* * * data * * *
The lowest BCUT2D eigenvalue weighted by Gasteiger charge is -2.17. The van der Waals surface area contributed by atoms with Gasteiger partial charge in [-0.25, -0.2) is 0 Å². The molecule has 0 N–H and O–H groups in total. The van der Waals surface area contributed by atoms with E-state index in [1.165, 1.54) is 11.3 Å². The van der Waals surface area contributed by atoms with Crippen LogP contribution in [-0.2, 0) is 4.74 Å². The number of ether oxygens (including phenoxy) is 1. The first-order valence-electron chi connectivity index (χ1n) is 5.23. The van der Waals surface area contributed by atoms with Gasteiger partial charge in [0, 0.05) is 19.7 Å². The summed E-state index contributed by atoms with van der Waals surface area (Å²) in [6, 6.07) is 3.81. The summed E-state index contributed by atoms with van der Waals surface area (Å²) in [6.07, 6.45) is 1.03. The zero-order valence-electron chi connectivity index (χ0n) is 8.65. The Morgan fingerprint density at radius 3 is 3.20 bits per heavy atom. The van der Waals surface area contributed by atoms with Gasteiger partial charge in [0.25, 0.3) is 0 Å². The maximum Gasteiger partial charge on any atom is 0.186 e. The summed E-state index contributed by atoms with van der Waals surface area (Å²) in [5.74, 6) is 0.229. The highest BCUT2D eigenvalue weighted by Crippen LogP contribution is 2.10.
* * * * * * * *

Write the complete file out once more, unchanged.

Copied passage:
The lowest BCUT2D eigenvalue weighted by Gasteiger charge is -2.17. The van der Waals surface area contributed by atoms with Gasteiger partial charge in [-0.25, -0.2) is 0 Å². The molecule has 0 N–H and O–H groups in total. The van der Waals surface area contributed by atoms with E-state index in [1.165, 1.54) is 11.3 Å². The van der Waals surface area contributed by atoms with Crippen LogP contribution in [-0.2, 0) is 4.74 Å². The number of ether oxygens (including phenoxy) is 1. The first-order valence-electron chi connectivity index (χ1n) is 5.23. The van der Waals surface area contributed by atoms with Gasteiger partial charge in [0, 0.05) is 19.7 Å². The summed E-state index contributed by atoms with van der Waals surface area (Å²) in [6, 6.07) is 3.81. The summed E-state index contributed by atoms with van der Waals surface area (Å²) in [6.07, 6.45) is 1.03. The zero-order valence-electron chi connectivity index (χ0n) is 8.65. The Morgan fingerprint density at radius 3 is 3.20 bits per heavy atom. The van der Waals surface area contributed by atoms with Gasteiger partial charge in [0.25, 0.3) is 0 Å². The maximum Gasteiger partial charge on any atom is 0.186 e. The summed E-state index contributed by atoms with van der Waals surface area (Å²) in [5.74, 6) is 0.229. The highest BCUT2D eigenvalue weighted by Crippen LogP contribution is 2.10.